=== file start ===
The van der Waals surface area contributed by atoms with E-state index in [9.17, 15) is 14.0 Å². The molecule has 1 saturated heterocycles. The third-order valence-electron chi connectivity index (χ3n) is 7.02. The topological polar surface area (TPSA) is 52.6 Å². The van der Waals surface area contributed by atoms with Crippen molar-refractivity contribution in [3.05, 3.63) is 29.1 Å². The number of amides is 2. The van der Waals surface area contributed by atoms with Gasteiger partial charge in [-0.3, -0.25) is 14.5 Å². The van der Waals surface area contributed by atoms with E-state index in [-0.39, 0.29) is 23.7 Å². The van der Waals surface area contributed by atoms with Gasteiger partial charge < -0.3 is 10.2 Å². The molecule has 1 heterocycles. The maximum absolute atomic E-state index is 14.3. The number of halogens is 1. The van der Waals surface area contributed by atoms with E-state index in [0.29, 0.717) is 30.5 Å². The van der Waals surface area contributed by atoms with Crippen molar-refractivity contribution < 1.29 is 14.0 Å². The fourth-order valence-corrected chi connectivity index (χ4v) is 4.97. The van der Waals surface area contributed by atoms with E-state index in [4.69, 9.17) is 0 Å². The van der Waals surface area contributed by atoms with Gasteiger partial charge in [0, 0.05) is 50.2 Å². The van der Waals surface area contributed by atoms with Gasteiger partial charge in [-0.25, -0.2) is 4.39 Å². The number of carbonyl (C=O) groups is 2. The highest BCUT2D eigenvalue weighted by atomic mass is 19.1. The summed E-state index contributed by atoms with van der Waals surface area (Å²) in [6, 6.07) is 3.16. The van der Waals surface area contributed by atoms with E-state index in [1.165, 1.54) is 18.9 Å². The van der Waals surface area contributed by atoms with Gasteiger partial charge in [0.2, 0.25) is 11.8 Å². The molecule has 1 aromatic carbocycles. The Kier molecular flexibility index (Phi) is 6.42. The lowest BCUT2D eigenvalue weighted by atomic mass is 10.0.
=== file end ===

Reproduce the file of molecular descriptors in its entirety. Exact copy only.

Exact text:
The van der Waals surface area contributed by atoms with E-state index in [9.17, 15) is 14.0 Å². The molecule has 1 saturated heterocycles. The third-order valence-electron chi connectivity index (χ3n) is 7.02. The topological polar surface area (TPSA) is 52.6 Å². The van der Waals surface area contributed by atoms with Crippen molar-refractivity contribution in [3.05, 3.63) is 29.1 Å². The number of amides is 2. The van der Waals surface area contributed by atoms with Gasteiger partial charge in [-0.3, -0.25) is 14.5 Å². The van der Waals surface area contributed by atoms with E-state index in [-0.39, 0.29) is 23.7 Å². The van der Waals surface area contributed by atoms with Gasteiger partial charge < -0.3 is 10.2 Å². The molecule has 1 heterocycles. The maximum absolute atomic E-state index is 14.3. The number of halogens is 1. The van der Waals surface area contributed by atoms with E-state index in [0.29, 0.717) is 30.5 Å². The van der Waals surface area contributed by atoms with Crippen molar-refractivity contribution < 1.29 is 14.0 Å². The fourth-order valence-corrected chi connectivity index (χ4v) is 4.97. The van der Waals surface area contributed by atoms with E-state index in [4.69, 9.17) is 0 Å². The van der Waals surface area contributed by atoms with Gasteiger partial charge in [0, 0.05) is 50.2 Å². The van der Waals surface area contributed by atoms with Gasteiger partial charge in [-0.25, -0.2) is 4.39 Å². The number of carbonyl (C=O) groups is 2. The highest BCUT2D eigenvalue weighted by atomic mass is 19.1. The summed E-state index contributed by atoms with van der Waals surface area (Å²) in [6, 6.07) is 3.16. The van der Waals surface area contributed by atoms with E-state index in [1.165, 1.54) is 18.9 Å². The van der Waals surface area contributed by atoms with Gasteiger partial charge in [0.2, 0.25) is 11.8 Å². The molecule has 1 aromatic carbocycles. The Kier molecular flexibility index (Phi) is 6.42. The lowest BCUT2D eigenvalue weighted by atomic mass is 10.0.